Reliability of Wind Turbines

Transcription

Reliability of Wind Turbines
Reliability of Wind Turbines
Experiences of 15 years with 1,500 WTs
Berthold Hahn, Michael Durstewitz, Kurt Rohrig
Institut für Solare Energieversorgungstechnik (ISET)
Verein an der Universität Kassel e.V., 34119 Kassel, Germany
INTRODUCTION
With the rapid expansion of wind energy use in Germany over the past fifteen years, extensive developments in wind turbine technology have taken
place. The new technology has achieved such a level of quality, that wind
turbines obtain a technical availability of 98 percent.
This means that an average wind turbine (WT) will be inactive for
around one week per year for repairs and maintenance. Considering that
the WTs operate over years without operating personnel, this average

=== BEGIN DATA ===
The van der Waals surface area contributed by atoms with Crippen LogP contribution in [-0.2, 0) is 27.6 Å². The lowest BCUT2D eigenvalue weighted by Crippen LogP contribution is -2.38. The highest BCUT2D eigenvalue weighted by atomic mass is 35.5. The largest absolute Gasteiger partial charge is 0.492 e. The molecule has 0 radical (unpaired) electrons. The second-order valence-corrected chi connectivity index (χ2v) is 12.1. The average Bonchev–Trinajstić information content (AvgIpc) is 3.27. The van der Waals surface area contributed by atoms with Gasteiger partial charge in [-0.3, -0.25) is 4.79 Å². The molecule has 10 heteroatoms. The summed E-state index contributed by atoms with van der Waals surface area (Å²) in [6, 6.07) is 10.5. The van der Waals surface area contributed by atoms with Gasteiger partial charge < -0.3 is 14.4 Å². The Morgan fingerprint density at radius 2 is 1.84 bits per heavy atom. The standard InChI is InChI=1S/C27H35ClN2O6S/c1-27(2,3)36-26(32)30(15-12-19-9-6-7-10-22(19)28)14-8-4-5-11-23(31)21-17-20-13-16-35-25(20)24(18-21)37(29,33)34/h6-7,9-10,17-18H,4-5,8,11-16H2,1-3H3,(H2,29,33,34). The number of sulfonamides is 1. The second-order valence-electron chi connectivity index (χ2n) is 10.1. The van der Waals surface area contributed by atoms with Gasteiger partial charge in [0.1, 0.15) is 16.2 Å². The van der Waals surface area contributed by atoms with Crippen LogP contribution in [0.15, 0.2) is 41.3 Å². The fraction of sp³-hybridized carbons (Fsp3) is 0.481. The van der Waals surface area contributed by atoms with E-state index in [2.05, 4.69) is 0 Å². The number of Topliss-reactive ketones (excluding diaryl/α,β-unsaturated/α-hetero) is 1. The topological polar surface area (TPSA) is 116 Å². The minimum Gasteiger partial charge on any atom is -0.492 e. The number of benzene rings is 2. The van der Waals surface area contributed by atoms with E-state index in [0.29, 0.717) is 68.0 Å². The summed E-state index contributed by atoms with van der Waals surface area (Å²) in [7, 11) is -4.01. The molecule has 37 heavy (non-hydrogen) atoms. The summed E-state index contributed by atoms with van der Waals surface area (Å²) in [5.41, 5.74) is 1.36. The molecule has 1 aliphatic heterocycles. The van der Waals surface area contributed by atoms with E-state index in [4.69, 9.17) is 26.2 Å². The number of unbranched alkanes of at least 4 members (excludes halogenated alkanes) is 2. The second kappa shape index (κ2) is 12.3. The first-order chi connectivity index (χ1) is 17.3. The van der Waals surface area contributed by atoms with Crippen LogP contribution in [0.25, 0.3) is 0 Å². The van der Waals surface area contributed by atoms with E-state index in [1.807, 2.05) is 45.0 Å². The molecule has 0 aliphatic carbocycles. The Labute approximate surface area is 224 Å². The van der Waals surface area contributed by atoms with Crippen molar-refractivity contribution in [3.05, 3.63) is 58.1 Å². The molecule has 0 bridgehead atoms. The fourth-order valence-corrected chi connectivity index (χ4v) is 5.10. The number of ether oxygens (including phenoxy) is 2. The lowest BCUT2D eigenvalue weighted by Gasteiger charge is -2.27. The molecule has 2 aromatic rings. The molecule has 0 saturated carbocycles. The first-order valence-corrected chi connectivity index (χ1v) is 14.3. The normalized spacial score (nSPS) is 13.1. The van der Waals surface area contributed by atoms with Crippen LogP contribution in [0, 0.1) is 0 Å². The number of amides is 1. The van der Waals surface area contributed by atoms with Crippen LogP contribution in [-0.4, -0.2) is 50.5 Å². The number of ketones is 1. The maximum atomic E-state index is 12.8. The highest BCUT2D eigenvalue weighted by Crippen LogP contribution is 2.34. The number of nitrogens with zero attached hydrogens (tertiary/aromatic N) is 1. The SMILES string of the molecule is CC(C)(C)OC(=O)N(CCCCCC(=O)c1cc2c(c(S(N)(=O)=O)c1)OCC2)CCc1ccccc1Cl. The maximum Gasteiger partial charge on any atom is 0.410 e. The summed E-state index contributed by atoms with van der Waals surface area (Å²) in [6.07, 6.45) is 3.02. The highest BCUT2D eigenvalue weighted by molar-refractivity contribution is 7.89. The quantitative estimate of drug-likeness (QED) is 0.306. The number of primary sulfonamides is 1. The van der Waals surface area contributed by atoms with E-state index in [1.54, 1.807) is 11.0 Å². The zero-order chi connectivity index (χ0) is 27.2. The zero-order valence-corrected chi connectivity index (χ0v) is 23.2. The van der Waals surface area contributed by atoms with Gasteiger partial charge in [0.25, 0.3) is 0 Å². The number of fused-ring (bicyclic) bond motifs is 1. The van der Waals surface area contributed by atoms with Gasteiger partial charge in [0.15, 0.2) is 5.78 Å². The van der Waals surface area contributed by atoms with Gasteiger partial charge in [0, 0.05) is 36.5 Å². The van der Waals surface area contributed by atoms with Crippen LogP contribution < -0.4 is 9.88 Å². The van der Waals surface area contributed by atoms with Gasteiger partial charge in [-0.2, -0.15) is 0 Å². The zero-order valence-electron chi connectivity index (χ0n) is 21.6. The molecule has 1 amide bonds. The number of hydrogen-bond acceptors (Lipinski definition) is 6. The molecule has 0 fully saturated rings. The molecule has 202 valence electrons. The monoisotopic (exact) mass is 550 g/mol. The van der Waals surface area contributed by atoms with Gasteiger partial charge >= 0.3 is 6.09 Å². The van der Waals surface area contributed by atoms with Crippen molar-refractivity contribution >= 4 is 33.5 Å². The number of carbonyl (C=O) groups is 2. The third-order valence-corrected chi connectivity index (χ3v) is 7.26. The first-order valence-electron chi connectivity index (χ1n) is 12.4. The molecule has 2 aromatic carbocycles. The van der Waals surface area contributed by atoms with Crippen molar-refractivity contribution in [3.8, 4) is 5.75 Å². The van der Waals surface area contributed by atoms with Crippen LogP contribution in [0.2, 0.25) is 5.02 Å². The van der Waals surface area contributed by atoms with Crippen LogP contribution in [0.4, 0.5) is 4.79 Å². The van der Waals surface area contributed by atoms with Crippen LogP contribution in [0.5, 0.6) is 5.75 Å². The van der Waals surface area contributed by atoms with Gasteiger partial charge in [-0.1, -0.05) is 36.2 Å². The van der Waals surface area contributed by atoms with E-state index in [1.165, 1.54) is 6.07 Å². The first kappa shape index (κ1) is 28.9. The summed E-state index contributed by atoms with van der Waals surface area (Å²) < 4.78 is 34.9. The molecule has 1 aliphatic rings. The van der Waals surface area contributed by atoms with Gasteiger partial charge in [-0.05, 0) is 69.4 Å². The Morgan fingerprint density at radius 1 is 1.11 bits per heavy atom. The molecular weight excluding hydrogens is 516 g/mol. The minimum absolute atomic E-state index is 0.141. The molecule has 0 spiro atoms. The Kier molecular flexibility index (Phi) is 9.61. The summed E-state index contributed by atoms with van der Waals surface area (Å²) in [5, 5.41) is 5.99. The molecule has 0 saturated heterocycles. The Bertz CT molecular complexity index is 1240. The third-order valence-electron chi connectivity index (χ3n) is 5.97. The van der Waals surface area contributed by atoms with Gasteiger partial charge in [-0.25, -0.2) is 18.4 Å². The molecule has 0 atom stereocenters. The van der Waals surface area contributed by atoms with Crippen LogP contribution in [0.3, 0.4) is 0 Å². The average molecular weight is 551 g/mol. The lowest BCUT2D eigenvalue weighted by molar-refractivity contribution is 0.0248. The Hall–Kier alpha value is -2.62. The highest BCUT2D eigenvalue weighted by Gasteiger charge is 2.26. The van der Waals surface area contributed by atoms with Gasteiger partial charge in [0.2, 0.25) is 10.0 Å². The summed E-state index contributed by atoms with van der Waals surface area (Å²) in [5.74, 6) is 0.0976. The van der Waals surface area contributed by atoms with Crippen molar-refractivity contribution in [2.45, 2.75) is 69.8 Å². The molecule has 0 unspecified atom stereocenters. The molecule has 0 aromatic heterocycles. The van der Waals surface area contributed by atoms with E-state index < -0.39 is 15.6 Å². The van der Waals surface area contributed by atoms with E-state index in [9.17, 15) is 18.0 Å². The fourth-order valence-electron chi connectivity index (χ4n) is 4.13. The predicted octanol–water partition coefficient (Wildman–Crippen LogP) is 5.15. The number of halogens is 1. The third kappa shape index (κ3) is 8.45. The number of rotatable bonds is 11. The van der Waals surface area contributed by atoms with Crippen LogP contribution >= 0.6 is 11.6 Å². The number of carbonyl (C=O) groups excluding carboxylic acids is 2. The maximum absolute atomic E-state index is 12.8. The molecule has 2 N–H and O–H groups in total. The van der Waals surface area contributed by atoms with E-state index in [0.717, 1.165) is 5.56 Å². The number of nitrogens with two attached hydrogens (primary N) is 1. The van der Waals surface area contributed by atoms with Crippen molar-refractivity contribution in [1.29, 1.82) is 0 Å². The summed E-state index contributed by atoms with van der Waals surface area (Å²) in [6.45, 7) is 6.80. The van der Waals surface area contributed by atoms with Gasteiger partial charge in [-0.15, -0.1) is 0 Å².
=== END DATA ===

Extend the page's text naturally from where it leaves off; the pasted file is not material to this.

downtime seems short. The paper gives some figures about reliability of
wind turbines, failures and downtimes for wind turbines and components.
DATA BASIS
In the framework of the „250 MW Wind“ Programme, ISET is monitoring
over 1,500 WTs in operation. Over a period of 15 years now, WTs with a
variety of different technical conceptions and installed in different regions
in Germany have been included in the programme. So, from these turbines,
the experiences of up to 15 operating years are readily available. On average, the participating turbines have completed ten years of operation.
Operators of the supported WTs regularly report to ISET concerning energy yields, maintenance and repairs, and operating costs. In form sheets
for maintenance and repair, the operators report on the downtimes caused
by malfunctions, the damaged components and - as far as possible - the
causes and obvious effects on turbines and operation.
Most of these supported WTs have a rated power below 1 mega-watt.